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Diving And Discovering in Mongolia's Lakes
Written by William Kennedy | Monday, March 02, 2009.
Unless you are Czech Entrepreneur Lubomir Svoboda, Mongolia probably doesn’t spring to mind along with the phrase: ‘mysteries of the deep’. The European-born business man, however, knew he wanted to explore Mongolia’s pristine waters as soon as he saw them, and now he is one of the few people to scuba dive in the giant Lake Khovsgol. His expeditions to the 2,760-square kilometer, north-western lake have revealed collectives of fish, the ruins of a ship, and even a scan of a five-meter creature beneath its surface.
While Svoboda and his party only saw the life form on a computer from a boat above water—a local suggested the animal was an underwater deer—he knows that many remarkable and unknown things lie beneath the surfaces of Mongolia’s lakes.
“It’s a very interesting different world,” Svoboda said. “70 percent of our earth is under the water, and everything is different there. I love to watch the fish for example, how they live in their natural place—I love to see the wrecks.”
Svoboda estimates there are dozens of cars submerged in Khovsgol, a tanker truck, and possibly numerous Buddhist relics, rumored to be hidden during the socialist purges of monasteries last century. While the area surrounding Khovsgol, and even its surface are famous for their beauty, the lake’s depths, which reach 262 meters, remain largely unknown. Svoboda has already breached its surface dozens of times, but the size, splendor and mystery of the lake keep him coming back.
“It’s very exciting because I’m diving in places where people have never dived before. For example in Khovsgol, I think some Russian divers did dive there, but definitely not where I was. The lake’s so big and there is so much to discover.”
He may not have been the first to dive in Khovsgol, but Svoboda is certain he was the first to dive in the smaller Ugii and Terkhiin Tsagaan lakes, found almost directly west of Ulaanbaatar. Very few people in Mongolia dive, and while the government has a diving corps, they primarily search for drowned bodies and see minimal action. Ultimately, finding equipment is difficult, and the cost of importing it makes it prohibitive to many.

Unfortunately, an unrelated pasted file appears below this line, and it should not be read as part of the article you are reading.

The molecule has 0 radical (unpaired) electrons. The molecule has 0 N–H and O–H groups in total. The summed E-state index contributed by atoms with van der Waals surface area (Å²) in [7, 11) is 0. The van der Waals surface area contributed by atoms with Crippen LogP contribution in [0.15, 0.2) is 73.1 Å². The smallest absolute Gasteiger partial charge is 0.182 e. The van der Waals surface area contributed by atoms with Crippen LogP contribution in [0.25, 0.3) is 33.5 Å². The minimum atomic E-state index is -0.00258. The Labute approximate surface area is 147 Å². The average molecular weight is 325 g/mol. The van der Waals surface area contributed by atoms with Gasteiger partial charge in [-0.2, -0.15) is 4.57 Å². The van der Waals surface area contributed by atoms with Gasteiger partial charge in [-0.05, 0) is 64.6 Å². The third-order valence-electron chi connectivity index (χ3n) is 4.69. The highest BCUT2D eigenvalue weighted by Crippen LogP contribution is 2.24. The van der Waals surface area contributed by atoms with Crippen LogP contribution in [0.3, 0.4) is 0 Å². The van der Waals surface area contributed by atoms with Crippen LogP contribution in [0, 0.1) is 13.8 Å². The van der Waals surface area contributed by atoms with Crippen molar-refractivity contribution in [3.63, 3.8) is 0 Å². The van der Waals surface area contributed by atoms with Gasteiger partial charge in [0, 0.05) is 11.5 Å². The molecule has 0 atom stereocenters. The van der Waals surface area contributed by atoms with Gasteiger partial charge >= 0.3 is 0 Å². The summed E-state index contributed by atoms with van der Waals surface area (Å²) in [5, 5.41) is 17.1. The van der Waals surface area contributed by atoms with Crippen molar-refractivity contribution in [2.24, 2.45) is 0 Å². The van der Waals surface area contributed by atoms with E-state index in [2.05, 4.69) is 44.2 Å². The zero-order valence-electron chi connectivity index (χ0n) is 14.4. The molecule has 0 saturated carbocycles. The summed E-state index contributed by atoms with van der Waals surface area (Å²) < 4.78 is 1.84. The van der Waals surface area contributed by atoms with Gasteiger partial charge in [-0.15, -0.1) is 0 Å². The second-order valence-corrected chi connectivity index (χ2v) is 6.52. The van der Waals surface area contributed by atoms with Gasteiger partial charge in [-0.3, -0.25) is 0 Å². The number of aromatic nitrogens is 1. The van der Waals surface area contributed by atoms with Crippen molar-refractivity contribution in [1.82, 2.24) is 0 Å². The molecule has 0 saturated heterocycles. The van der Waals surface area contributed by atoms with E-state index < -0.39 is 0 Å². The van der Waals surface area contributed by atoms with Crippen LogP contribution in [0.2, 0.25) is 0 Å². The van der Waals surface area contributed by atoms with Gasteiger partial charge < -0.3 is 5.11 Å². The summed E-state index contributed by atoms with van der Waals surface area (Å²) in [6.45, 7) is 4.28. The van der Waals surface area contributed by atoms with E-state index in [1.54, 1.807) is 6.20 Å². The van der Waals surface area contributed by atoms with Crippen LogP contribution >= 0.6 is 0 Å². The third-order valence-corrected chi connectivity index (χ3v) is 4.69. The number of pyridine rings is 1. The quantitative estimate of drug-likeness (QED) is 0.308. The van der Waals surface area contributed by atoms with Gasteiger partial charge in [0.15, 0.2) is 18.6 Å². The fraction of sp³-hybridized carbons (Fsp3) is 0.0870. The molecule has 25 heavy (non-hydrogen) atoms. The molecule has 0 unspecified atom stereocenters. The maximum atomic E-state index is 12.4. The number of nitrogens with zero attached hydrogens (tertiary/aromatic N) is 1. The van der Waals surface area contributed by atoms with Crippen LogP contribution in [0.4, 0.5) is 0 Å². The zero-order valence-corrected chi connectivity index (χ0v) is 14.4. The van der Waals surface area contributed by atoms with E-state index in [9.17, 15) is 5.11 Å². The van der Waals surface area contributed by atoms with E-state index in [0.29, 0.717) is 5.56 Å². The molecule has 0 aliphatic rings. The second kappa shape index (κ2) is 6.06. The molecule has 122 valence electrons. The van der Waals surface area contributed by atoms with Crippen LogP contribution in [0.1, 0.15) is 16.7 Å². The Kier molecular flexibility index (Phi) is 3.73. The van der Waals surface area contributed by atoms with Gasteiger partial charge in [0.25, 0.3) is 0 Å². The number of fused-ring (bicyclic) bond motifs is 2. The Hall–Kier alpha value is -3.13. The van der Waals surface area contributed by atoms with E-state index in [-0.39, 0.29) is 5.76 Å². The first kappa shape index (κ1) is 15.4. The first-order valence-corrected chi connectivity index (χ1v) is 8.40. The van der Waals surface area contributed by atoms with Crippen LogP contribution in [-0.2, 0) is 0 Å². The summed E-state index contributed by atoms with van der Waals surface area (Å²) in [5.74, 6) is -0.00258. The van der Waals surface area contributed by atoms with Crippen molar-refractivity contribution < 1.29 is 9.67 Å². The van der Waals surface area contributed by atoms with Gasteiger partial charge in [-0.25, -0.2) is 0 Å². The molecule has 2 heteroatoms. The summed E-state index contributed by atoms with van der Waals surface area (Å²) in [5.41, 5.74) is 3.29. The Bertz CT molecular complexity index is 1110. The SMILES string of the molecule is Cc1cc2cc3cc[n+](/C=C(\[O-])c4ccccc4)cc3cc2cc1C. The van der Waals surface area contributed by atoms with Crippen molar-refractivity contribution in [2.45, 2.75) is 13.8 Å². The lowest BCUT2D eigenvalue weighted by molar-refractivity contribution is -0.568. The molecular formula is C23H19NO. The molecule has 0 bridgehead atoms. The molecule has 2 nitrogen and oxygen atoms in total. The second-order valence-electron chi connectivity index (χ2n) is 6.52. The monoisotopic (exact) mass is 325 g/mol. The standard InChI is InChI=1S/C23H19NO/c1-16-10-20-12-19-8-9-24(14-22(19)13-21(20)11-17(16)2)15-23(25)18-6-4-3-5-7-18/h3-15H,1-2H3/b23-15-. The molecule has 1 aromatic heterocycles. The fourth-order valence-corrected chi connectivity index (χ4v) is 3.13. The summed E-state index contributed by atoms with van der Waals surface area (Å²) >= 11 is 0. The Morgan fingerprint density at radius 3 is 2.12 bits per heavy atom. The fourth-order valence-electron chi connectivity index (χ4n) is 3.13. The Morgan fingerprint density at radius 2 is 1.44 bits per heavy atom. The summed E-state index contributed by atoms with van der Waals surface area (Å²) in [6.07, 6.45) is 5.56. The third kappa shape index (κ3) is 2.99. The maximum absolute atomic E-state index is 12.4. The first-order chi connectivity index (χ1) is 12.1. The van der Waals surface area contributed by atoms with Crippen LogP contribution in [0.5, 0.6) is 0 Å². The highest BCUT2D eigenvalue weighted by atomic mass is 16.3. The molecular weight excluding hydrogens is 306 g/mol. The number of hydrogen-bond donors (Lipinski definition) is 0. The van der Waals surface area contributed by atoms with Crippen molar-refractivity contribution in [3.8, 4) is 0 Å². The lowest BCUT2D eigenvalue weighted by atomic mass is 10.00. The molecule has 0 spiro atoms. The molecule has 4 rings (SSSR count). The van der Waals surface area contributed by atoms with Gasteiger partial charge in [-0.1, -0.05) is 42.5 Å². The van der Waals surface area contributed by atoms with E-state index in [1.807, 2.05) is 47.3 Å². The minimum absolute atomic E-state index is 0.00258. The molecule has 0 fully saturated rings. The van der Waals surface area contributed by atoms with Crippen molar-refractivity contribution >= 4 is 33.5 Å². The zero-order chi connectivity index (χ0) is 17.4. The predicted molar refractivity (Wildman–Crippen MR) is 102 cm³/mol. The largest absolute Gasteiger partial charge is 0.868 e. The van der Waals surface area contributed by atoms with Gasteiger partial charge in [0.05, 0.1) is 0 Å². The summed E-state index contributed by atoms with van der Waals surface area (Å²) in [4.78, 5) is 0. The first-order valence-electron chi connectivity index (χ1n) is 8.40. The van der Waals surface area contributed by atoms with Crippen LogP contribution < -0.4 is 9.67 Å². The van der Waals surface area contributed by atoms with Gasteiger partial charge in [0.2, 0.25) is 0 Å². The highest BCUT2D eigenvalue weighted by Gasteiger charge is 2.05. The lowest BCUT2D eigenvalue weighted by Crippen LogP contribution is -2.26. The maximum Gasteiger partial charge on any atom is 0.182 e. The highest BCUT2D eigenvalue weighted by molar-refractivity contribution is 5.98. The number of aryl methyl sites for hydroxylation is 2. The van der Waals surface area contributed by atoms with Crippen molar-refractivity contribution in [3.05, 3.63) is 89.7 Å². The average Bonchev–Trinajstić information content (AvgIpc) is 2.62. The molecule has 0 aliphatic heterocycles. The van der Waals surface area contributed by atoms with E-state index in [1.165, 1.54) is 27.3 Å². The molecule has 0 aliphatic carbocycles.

Svoboda brought his supplies from the Czech Republic. He first learned to dive in 2005 in his native country, with the ultimate goal, however, of plunging into Khovsgol. A member of the Adventurer’s Club and a “Master” amateur diver, Svoboda has led expeditions to Mongolia’s lakes with other intrepid explorers, but he only takes experienced divers, as the cold water requires special equipment and some skill.
Having explored other places, including the Philippines, Svoboda still seems enamored of the clear water and lonely beauty of Mongolia’s lakes. Isolation on the lake is not something he expects to change as Mongolia does not have the tourism, or the capacity, to make Khovsgol a crowded place.
Neither does he expect his love of diving to waver, as Svoboda, despite running three businesses, still finds time to make the long treks to the lake, carrying all his equipment. While he’s embarked on other adventures as well, and even brought a hot air balloon to Mongolia, he still prefers the water to the air. “It’s enough to scuba dive,” Svoboda said. “It can keep me busy until the end of my life—in Mongolia, there are so many lakes.”
Down the road, he plans to travel to and explore more of the countries waters, especially in the west where there are several large salt water lakes. “It will be difficult,” Svoboda admits, “But it doesn’t stop me.”
Scuba diving in Khuvsguls lake, summer 2007